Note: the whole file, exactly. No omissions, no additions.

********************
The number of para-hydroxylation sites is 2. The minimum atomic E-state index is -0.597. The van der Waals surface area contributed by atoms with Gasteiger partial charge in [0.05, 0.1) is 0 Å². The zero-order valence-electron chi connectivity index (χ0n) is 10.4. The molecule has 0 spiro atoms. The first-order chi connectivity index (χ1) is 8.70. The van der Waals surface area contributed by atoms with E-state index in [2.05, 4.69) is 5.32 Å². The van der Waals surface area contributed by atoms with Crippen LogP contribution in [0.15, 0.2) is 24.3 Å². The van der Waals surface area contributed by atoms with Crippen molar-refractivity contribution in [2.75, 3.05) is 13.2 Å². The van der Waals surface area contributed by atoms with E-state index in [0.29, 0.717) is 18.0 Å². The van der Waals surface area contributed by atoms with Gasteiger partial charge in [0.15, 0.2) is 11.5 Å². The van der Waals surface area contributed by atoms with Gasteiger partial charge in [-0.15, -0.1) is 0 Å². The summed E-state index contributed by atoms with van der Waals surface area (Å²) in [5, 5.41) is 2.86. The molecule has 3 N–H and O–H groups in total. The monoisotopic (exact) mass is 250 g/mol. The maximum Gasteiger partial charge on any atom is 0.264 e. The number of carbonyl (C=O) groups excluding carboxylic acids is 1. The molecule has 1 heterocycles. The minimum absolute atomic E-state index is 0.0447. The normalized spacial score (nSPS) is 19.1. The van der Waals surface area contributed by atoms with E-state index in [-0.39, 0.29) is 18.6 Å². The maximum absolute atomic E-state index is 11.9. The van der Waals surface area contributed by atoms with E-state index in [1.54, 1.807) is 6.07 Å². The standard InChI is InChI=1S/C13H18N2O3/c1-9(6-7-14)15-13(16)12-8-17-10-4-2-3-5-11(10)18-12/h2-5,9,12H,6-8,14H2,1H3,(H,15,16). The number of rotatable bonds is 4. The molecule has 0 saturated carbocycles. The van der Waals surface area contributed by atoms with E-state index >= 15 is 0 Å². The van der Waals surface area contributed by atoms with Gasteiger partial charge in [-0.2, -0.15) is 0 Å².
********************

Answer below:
The number of para-hydroxylation sites is 2. The minimum atomic E-state index is -0.597. The van der Waals surface area contributed by atoms with Gasteiger partial charge in [0.05, 0.1) is 0 Å². The zero-order valence-electron chi connectivity index (χ0n) is 10.4. The molecule has 0 spiro atoms. The first-order chi connectivity index (χ1) is 8.70. The van der Waals surface area contributed by atoms with E-state index in [2.05, 4.69) is 5.32 Å². The van der Waals surface area contributed by atoms with Crippen LogP contribution in [0.15, 0.2) is 24.3 Å². The van der Waals surface area contributed by atoms with Crippen molar-refractivity contribution in [2.75, 3.05) is 13.2 Å². The van der Waals surface area contributed by atoms with E-state index in [0.29, 0.717) is 18.0 Å². The van der Waals surface area contributed by atoms with Gasteiger partial charge in [0.15, 0.2) is 11.5 Å². The van der Waals surface area contributed by atoms with Gasteiger partial charge in [-0.15, -0.1) is 0 Å². The summed E-state index contributed by atoms with van der Waals surface area (Å²) in [5, 5.41) is 2.86. The molecule has 3 N–H and O–H groups in total. The monoisotopic (exact) mass is 250 g/mol. The maximum Gasteiger partial charge on any atom is 0.264 e. The number of carbonyl (C=O) groups excluding carboxylic acids is 1. The molecule has 1 heterocycles. The minimum absolute atomic E-state index is 0.0447. The normalized spacial score (nSPS) is 19.1. The van der Waals surface area contributed by atoms with E-state index in [-0.39, 0.29) is 18.6 Å². The maximum absolute atomic E-state index is 11.9. The van der Waals surface area contributed by atoms with E-state index in [1.54, 1.807) is 6.07 Å². The standard InChI is InChI=1S/C13H18N2O3/c1-9(6-7-14)15-13(16)12-8-17-10-4-2-3-5-11(10)18-12/h2-5,9,12H,6-8,14H2,1H3,(H,15,16). The number of rotatable bonds is 4. The molecule has 0 saturated carbocycles. The van der Waals surface area contributed by atoms with E-state index >= 15 is 0 Å². The van der Waals surface area contributed by atoms with Gasteiger partial charge in [-0.2, -0.15) is 0 Å².